Elizabeth Shwe reported in Maryland Matters that Senate President Ferguson and Speaker Adrienne Jones are establishing a Maryland State Parks Investment Commission to assess equitable access to current state parks and explore opportunities to develop new parks in underserved areas. “Public outdoor spaces are essential to Marylanders’ emotional, mental, and physical health and bring people of all walks together, Ferguson said in a statement. Geographic location, race, or income should not limit a person’s ability to enjoy these benefits, and it is critical that we expand these public spaces that protect Maryland’s rich natural resources.” You can read the full article here.
The Maryland Campaign for Environmental Human Rights (MDEHR) thanks Senator Ferguson and Speaker Jones for making access to state parks a priority and investing in protecting more Maryland’s public natural resources. This is exactly the kind of environmental equity that our proposed Constitutional Amendment – Environmental Human Rights is intended to promote.
Delegate Wanika Fisher will be bringing back the bill for the Constitutional Amendment for Environmental Human Rights in 2022. The goal of this amendment is twofold: 1) to protect the human right to a healthful environment and a stable climate for everyone, regardless of zip code; and 2) to establish the government as trustee of Maryland’s public natural resources on behalf of the people of Maryland, now and for future generations.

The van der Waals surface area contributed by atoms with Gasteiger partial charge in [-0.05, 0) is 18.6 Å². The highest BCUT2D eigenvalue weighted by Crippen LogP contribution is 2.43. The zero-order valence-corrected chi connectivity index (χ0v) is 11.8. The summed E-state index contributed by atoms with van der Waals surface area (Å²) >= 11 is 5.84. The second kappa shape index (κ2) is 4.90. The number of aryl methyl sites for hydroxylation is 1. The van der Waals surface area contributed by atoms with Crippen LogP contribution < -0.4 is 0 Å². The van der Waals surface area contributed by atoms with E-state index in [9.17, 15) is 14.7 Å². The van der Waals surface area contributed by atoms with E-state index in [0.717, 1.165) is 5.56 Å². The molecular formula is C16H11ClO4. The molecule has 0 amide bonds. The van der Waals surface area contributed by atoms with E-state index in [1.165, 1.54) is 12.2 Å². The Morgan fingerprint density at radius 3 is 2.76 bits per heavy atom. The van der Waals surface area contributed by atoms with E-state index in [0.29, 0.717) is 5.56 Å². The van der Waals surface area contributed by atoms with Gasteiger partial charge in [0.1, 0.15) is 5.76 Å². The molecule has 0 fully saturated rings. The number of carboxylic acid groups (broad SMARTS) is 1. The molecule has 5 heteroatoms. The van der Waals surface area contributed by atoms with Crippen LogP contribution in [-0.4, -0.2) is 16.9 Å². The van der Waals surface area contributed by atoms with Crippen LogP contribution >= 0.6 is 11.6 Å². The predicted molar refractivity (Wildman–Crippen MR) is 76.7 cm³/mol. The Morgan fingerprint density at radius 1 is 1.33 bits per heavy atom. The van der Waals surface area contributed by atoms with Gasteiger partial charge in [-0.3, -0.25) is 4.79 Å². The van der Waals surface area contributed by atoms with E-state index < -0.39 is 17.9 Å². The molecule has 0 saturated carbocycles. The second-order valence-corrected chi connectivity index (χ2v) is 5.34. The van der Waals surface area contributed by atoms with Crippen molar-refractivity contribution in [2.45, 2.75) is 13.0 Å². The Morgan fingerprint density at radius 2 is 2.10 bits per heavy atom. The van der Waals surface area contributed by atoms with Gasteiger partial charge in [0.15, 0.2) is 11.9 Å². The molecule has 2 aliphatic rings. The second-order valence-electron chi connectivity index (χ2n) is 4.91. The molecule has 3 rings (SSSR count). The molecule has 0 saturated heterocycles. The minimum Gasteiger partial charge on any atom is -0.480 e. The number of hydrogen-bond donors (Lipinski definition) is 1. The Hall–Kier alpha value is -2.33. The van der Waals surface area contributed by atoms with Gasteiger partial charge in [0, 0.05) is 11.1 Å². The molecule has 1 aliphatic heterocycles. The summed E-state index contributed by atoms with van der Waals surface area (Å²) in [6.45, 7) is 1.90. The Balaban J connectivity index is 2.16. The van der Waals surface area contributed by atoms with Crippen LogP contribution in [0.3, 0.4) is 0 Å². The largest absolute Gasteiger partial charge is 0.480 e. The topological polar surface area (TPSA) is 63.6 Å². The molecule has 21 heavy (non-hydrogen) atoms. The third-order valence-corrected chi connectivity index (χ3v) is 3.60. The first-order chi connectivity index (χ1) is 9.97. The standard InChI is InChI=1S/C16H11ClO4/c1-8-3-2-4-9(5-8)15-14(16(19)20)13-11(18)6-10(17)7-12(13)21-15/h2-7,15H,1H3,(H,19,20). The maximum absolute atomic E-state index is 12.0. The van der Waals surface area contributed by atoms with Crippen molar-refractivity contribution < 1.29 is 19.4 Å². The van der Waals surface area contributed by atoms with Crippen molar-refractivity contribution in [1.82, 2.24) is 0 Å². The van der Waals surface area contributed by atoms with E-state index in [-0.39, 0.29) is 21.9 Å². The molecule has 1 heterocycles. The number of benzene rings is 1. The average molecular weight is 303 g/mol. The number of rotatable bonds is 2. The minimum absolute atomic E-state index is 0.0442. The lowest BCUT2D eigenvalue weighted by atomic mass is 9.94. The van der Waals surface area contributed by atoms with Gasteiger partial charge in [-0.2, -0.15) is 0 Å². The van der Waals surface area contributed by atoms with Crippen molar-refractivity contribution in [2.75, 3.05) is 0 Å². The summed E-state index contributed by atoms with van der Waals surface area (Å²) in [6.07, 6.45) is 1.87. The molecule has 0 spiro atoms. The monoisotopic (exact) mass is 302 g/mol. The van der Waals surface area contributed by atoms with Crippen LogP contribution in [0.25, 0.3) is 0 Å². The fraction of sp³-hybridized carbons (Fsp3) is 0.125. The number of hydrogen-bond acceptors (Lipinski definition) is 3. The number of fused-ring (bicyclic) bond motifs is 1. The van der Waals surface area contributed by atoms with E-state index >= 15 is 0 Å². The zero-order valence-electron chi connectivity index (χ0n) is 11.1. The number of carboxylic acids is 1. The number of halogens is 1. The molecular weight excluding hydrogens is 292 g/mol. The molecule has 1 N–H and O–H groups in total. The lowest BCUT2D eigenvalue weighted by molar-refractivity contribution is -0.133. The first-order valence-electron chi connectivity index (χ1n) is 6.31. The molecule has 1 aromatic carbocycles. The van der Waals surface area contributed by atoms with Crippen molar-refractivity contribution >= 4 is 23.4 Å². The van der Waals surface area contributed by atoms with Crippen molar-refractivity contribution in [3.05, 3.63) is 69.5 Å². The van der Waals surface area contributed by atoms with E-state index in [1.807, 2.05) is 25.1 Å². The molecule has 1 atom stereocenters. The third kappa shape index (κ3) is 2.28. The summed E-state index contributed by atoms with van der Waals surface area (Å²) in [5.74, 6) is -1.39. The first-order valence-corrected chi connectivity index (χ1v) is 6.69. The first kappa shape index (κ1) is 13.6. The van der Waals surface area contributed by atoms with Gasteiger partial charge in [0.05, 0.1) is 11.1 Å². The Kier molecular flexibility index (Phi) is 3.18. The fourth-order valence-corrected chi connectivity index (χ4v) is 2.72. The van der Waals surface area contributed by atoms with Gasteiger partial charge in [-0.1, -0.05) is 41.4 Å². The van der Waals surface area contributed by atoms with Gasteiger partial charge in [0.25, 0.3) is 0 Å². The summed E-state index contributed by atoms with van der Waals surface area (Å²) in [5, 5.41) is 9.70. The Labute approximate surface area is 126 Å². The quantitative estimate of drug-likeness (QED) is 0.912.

By establishing this Commission, Senate President Ferguson and Speaker Jones are addressing an essential need of the people of Maryland. But what is missing is the legal underpinning that would require such environmental rights for everyone. The Constitutional Amendment – Environmental Human Rights would create a constitutional obligation to protect Maryland’s public natural resources and to avoid decisions that would infringe on each person’s right to a healthful environment.
The Maryland Environmental Policy Act of 1973 stated this fundamental right but the narrow limits put on this policy meant that it has largely been ignored. The Maryland General Assembly has the opportunity to change that in 2022 by passing the Constitutional Amendment – Environmental Human Rights.